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Chicago Public Schools’ African American studies: An outdated approach and Michigan charter schools '. . . turned into ghettos of poverty'

US schools attempted to ban 49 books in 2013   <

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Since 1995, Ray has been an English teacher in the Chicago Public Schools.
CHICAGO – Wednesday, Chicago Public Schools announced a new curriculum that, according CPS officials quoted in the Chicago Tribune, “will allow teachers to incorporate African and African-American studies into core subjects throughout the year, bringing the district into compliance with the state requirement.”
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Around 9:15 a.m. Thursday, the Chicago Teachers Union sent out a tweet quoting a DNAInfo news story that emphasized how charter schools are exempt from this policy.  Those opposed to charter schools will surely fuel the criticism against this exception.
The journalists reporting this situation and the voices rising in opposition of the charter-school exemption miss the true story.  Chicago Public School’s 2013 attempt to carry out this 1991 law (passed one year after I graduated from high school) proves to be a 1960s approach to diversity that, while well-intentioned, does not address the context of today’s world.
In 2006, I was hired at one of the city’s top selective-enrollment high schools to teach Latin American Literature as an elective.  With standards-aligned lessons, challenging writing instruction, and complex texts, my instruction and students’ engagement with the class helped me convince the school’s administrators to offer this class as a core English option—yes, students were able to take Latin American Literature as their official junior or senior English class.  It counted toward graduation.
Critics and reporters who emphasize the charter exemption of the law need to change their view.  The true problem with the “new” CPS policy is that it does not take into account the needs of today’s world.  The race conversation remains grounded in a black-white context as if there were only two sides.   Unfortunately, this is usually what loud voices in Chicago’s ed policy debate do; it’s either this or that.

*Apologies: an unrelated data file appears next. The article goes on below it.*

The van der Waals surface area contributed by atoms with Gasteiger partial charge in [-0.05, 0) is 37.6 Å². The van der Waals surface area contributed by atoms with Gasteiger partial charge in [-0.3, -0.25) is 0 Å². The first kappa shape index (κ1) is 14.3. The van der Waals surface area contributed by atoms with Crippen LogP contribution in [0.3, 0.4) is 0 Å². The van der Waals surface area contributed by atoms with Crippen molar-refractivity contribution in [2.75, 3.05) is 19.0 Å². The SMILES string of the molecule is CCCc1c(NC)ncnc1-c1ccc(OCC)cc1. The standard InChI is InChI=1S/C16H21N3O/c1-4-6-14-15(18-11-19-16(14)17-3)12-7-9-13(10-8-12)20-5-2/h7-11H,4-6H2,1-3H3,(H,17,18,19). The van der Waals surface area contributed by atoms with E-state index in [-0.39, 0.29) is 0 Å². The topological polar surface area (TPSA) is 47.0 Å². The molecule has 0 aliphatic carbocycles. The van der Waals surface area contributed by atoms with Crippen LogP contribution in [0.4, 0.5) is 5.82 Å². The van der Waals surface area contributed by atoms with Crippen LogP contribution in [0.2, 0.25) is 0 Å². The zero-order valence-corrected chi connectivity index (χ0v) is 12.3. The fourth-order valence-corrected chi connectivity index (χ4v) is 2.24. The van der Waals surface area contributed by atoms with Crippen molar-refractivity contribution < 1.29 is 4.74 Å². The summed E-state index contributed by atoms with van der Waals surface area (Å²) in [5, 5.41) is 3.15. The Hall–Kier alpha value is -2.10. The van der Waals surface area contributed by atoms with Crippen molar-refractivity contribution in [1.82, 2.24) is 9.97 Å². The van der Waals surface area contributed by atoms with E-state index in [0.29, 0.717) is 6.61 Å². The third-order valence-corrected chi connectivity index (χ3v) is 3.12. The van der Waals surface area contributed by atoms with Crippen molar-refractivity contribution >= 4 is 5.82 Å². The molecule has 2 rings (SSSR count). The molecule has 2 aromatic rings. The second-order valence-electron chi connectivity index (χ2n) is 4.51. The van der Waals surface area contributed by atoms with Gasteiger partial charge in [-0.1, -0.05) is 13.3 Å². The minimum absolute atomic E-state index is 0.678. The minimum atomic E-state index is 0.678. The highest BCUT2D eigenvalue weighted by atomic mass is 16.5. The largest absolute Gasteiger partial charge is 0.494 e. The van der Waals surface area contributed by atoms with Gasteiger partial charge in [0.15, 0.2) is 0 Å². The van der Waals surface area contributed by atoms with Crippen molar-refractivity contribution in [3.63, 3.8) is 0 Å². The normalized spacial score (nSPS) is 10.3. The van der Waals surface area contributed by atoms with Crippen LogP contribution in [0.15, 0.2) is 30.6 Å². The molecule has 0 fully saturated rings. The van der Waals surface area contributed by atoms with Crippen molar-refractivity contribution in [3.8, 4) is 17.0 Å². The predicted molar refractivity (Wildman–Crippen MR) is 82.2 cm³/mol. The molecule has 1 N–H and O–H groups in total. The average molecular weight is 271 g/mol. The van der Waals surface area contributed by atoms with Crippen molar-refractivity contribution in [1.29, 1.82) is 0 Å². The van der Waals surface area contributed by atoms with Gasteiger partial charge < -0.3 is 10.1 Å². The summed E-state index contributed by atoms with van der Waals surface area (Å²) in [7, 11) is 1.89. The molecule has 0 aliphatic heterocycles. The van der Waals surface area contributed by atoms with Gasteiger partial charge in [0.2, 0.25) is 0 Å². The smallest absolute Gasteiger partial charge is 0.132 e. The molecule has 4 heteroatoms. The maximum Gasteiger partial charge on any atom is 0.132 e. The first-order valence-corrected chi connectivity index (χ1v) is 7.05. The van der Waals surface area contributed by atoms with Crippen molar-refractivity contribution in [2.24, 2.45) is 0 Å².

CPS’s Chief Officer of Teaching and Learning Annette Gurley needs to recall her decision to carry out the 1991 law and, instead, devote her efforts to ensure that schools engage students with the complexity of 21stcentury issues:

Reasons the public education system has become increasingly centralized


Michigan Capitol Confidential is the news source for Michigan residents who want an alternative to “bigger government” remedies in policy debates.
MIDLAND, Mich. – In his newspaper blog, Battle Creek Enquirer reporter Justin Hinkley stated that because school choice doesn’t provide transportation, low-income families often are unable to access choice while wealthier families take advantage and leave their home districts.
New York Charter School“That’s turned some schools into ghettos of poverty,” Hinkley wrote.
However, a 2013 study on Michigan charter public schools done by Stanford University, and a recently released study by the Mackinac Center for Public Policy proves Hinkley’s claim is wrong.
The Stanford University study found that charter public schools had significantly more “economically disadvantaged” students than traditional public schools.
Dev Davis, research manager at CREDO at Stanford University, said they found that 70 percent of the charter students were economically disadvantaged, meaning they were eligible for free or reduced price meals. She said 55 percent of the traditional public school students were economically disadvantaged.
Also, the Stanford study found that black and Hispanic students did “significantly” better in reading and math when in charter schools than their peers in conventional public schools.


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